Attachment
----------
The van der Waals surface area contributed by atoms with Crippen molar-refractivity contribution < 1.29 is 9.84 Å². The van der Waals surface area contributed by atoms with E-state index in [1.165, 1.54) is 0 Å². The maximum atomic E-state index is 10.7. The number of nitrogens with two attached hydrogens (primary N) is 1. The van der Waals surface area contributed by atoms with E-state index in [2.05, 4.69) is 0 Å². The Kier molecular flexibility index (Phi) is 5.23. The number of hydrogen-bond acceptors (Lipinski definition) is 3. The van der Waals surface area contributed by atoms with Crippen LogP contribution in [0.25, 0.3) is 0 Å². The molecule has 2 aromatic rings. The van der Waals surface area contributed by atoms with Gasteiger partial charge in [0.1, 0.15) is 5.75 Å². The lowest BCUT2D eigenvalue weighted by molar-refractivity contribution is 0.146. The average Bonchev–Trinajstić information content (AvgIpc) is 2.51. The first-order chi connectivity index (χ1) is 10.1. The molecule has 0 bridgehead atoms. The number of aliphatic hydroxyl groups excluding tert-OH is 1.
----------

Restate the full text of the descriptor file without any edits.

The van der Waals surface area contributed by atoms with Crippen molar-refractivity contribution < 1.29 is 9.84 Å². The van der Waals surface area contributed by atoms with E-state index in [1.165, 1.54) is 0 Å². The maximum atomic E-state index is 10.7. The number of nitrogens with two attached hydrogens (primary N) is 1. The van der Waals surface area contributed by atoms with E-state index in [2.05, 4.69) is 0 Å². The Kier molecular flexibility index (Phi) is 5.23. The number of hydrogen-bond acceptors (Lipinski definition) is 3. The van der Waals surface area contributed by atoms with Crippen LogP contribution in [0.25, 0.3) is 0 Å². The molecule has 2 aromatic rings. The van der Waals surface area contributed by atoms with Gasteiger partial charge in [0.1, 0.15) is 5.75 Å². The lowest BCUT2D eigenvalue weighted by molar-refractivity contribution is 0.146. The average Bonchev–Trinajstić information content (AvgIpc) is 2.51. The first-order chi connectivity index (χ1) is 10.1. The molecule has 0 bridgehead atoms. The number of aliphatic hydroxyl groups excluding tert-OH is 1.